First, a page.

Chicago, Jan 9: The mortal remains of an Indian-American businessman who died here within hours of receiving a cheque for the million-dollar jackpot that he had won could be exhumed soon in order to clear the mystery over how he was poisoned.
In Jun 2012, Urooj Khan bought two Illinois lottery scratchcards from a store that he used to frequent. The 46-year-old scratched one of the cards at the 7-Eleven store itself and jumped up in joy on discovering that he had won the first prize of $1 million.
Khan had two options - collect just $600,000 immediately or receive the entire sum in installments. The owner of a dry cleaning chain in North Side here preferred the former. On Jul 19, Khan received a cheque for about $425,000, the amount he was entitled to get after taxes.
The next day, the immigrant from Hyderabad screamed suddenly in the middle of his sleep. The efforts to rush him to hospital did not succeed as he died on the way.
Since no external injuries were found on the body, the Cook County medical examiner's office ruled that the death was from natural causes. However, an anonymous call some days later prompted a relook into the case.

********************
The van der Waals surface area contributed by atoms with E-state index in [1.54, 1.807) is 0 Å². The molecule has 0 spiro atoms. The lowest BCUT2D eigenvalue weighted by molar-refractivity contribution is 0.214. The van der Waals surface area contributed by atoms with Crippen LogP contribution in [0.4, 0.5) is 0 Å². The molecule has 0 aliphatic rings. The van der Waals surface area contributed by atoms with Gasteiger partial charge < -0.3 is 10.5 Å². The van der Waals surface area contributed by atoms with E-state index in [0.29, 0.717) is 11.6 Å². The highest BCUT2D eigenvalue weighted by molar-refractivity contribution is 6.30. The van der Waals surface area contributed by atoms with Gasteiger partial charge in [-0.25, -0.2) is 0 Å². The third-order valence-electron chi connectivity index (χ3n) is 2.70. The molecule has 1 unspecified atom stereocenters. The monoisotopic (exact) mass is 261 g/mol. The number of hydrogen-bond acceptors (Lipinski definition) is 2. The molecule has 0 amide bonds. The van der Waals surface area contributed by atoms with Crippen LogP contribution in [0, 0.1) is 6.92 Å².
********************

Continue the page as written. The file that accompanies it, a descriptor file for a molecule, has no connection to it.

Toxicology tests carried out subsequently showed that Khan had died of cyanide poisoning. This led Chicago Police to launch a homicide investigation. Chief Medical Examiner Stephen J Cina has already explained to prosecutors why it is necessary to dig up Khan's grave.
"It's always good if and when the case goes to trial to have as much data as possible," Cina pointed out, adding that "based on the information we have now and the (toxicology results), we're comfortable where we are right now."
The Chicago Tribune quoted a spokesperson of the state attorney's office as saying that they will soon urge a civil court to approve the exhumation.
According to Khan's widow Shabana Ansari, he did not leave behind any will. "I don't think anyone would have a bad eye for him or that he had any enemy anyone," she said.